Let’s face it: We all like a good deal. When we go to a charity event, what better way to get a deal and help a good cause at the same time?
Local merchants and others graciously donate their expertise such as photography services, spa services or vacation rentals, to name a few. And the attendee gets to bid on an item of interest, pay what he feels is equitable and help a charity, too.
It sounds good, but all may not be so rosy when the purchaser goes to “cash in” the certificate.
Sometimes the services being offered aren’t clearly marked and confusion can arise. For example, if you purchase a photography certificate, make sure you understand what’s covered and what’s extra, as any photos you decide to purchase may cost extra if the certificate only covers the sitting fee. It can be frustrating to deal with a misunderstanding because the customer becomes unhappy with the purchase he was expecting. This situation can cause animosity on both sides, which isn’t good for either party.
Typically, vendors will “donate” their time and services so they can build their business with the idea of creating a happy and hopefully repeat customer who shares his/her great experience, which brings in more clients for the business owner. This should be a win-win for everyone involved.
Bottom line: If you aren’t clear what is being offered in the information provided at the event, ask before you bid on the item.
STAR CARD FRUSTRATIONS: I’ve received an update from a Coeur d’Alene reader who asked me to pass along a frustration he encountered while obtaining his new Star Card.
Our reader found that it takes a minimum of 45 days to receive the Star Card once it’s processed. As part of the process, the DMV disables your current license and issues you a paper replacement, which then won’t work if you intend to travel or rent a car. If you’re a frequent traveler, you’ll need to take this into consideration so you don’t get caught in an insurmountable situation. In case you were wondering, this information isn’t posted on the website — which was the frustrating part.
And don’t even get me started about women whose current name does not match their birth certificate because they are married (or divorced) now. I fall into the category of my name across various IDs not matching exactly; so now I have to sort it all out before I can even get a Star Card. I’m trying to remain optimistic that this process won’t be completely frustrating, but I have to admit I’m dreading it. I’ll update you on my progress as I work my way through the process.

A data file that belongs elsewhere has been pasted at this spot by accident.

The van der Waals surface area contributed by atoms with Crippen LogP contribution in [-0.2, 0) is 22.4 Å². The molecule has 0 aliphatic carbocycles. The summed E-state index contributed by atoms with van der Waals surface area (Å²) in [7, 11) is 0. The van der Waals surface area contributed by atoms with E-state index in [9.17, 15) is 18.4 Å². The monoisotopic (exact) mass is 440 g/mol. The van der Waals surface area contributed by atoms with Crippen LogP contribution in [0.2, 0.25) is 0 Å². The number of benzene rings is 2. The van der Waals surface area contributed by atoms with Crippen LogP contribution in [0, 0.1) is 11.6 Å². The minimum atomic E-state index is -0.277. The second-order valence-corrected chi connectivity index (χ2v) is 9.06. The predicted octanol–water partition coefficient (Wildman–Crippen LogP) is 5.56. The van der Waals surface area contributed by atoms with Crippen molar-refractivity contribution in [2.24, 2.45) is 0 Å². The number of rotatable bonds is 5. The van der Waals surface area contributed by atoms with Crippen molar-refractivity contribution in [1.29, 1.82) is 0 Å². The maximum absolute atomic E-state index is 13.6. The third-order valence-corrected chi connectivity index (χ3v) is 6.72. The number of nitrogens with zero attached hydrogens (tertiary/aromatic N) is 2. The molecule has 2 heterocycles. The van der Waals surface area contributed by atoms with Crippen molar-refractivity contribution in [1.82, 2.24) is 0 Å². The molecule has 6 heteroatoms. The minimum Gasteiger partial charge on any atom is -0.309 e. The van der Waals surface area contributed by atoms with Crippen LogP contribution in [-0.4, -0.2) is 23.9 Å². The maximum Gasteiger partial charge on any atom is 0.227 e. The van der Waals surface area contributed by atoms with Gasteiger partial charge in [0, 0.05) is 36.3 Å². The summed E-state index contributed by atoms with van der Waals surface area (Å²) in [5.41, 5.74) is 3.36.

For those of you who might not know, the Star Card is part of the Real ID program. It’s a form of identification that meets increased security standards for state-issued driver’s licenses and identification cards. Travelers will be required to provide either a real ID or another TSA-approved form of identification, like a passport, to fly domestically after Oct. 1, 2020.
I found the following information on the Idaho DMV website.
“Without a Real ID, citizens won’t be able to board a plane or enter a federal facility after Oct. 1, 2020. You can learn more about it now by visiting www.itd.idaho.gov/starcard and using the ‘Add the Star’ tool. It provides a personalized list of documents you will need in order to renew your license with a Star.”
“Approximately 70,000 of 1.25 million licensed Idaho drivers have secured a Star Card to date. Our goal is to see those numbers increase and avoid long lines and missed travel opportunities ahead of the October 2020 deadline.”
Also according to the website, the federal agency responsible for security of the airport or federal facility will determine whether to permit access/entrance or subject customers to additional screening as prescribed by the agency, if the customer doesn’t obtain a Star Card.
Check out the TSA website for a list of acceptable forms of ID for screening purposes at the airport: https://bit.ly/1MKZXkb
Also, the Idaho Transportation Department is supposed to update information as guidance or information becomes available so you can check there too.
Cd’A PD WARNING: In case you missed the announcement in Sunday’s paper, if you receive a suspicious call from the Cd’A Police Department demanding money to take care of a warrant for your arrest, hang up and contact the Coeur d’Alene Police Department directly at 208-769-2320. Bad guys are pretending to be the good guys. Don’t buy it.
Remember: I’m on your side.
If you have encountered a consumer issue that you have questions about or think our readers should know about, please send me an email at firstname.lastname@example.org or call me at 208-274-4458. As The CDA Press Consumer Gal, I’m here to help. Please include your name and a phone number or email. I’m a fulltime copywriter working with businesses on marketing, a columnist and a consumer advocate living in Coeur d’Alene.